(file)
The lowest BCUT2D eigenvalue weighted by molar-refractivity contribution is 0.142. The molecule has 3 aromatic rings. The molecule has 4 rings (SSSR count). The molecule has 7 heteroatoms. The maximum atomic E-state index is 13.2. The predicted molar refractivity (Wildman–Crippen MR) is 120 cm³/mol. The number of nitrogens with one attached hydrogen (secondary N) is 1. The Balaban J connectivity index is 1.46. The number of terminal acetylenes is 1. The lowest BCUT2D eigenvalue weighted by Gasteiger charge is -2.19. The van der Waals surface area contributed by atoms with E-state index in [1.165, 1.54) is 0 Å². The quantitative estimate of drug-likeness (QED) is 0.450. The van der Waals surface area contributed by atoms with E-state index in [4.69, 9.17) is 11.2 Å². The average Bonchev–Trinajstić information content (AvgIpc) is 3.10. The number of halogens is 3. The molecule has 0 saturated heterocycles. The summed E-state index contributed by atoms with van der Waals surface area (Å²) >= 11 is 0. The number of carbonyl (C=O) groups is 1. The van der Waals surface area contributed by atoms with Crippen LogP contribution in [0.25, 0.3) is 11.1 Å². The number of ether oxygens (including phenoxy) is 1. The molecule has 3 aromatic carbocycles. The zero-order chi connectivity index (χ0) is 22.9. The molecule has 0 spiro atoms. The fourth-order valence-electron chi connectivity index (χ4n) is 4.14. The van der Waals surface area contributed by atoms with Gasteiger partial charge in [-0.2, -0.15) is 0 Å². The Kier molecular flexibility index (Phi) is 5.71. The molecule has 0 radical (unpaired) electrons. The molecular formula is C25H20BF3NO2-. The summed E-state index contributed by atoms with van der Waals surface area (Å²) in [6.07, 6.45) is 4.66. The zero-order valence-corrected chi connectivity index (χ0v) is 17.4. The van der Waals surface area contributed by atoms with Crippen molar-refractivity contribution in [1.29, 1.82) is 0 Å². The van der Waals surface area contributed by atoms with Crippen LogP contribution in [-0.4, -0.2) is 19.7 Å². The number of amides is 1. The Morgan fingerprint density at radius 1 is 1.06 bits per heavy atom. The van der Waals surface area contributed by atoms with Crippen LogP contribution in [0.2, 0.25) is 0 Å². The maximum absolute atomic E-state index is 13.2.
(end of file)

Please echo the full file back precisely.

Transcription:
The lowest BCUT2D eigenvalue weighted by molar-refractivity contribution is 0.142. The molecule has 3 aromatic rings. The molecule has 4 rings (SSSR count). The molecule has 7 heteroatoms. The maximum atomic E-state index is 13.2. The predicted molar refractivity (Wildman–Crippen MR) is 120 cm³/mol. The number of nitrogens with one attached hydrogen (secondary N) is 1. The Balaban J connectivity index is 1.46. The number of terminal acetylenes is 1. The lowest BCUT2D eigenvalue weighted by Gasteiger charge is -2.19. The van der Waals surface area contributed by atoms with E-state index in [1.165, 1.54) is 0 Å². The quantitative estimate of drug-likeness (QED) is 0.450. The van der Waals surface area contributed by atoms with E-state index in [4.69, 9.17) is 11.2 Å². The average Bonchev–Trinajstić information content (AvgIpc) is 3.10. The number of halogens is 3. The molecule has 0 saturated heterocycles. The summed E-state index contributed by atoms with van der Waals surface area (Å²) >= 11 is 0. The number of carbonyl (C=O) groups is 1. The van der Waals surface area contributed by atoms with Crippen LogP contribution in [0.25, 0.3) is 11.1 Å². The number of ether oxygens (including phenoxy) is 1. The molecule has 3 aromatic carbocycles. The zero-order chi connectivity index (χ0) is 22.9. The molecule has 0 spiro atoms. The fourth-order valence-electron chi connectivity index (χ4n) is 4.14. The van der Waals surface area contributed by atoms with Gasteiger partial charge in [-0.2, -0.15) is 0 Å². The Kier molecular flexibility index (Phi) is 5.71. The molecule has 0 radical (unpaired) electrons. The molecular formula is C25H20BF3NO2-. The summed E-state index contributed by atoms with van der Waals surface area (Å²) in [6.07, 6.45) is 4.66. The zero-order valence-corrected chi connectivity index (χ0v) is 17.4. The van der Waals surface area contributed by atoms with Crippen molar-refractivity contribution in [1.29, 1.82) is 0 Å². The van der Waals surface area contributed by atoms with Crippen LogP contribution in [-0.4, -0.2) is 19.7 Å². The number of amides is 1. The Morgan fingerprint density at radius 1 is 1.06 bits per heavy atom. The van der Waals surface area contributed by atoms with Crippen LogP contribution in [0.2, 0.25) is 0 Å². The maximum absolute atomic E-state index is 13.2.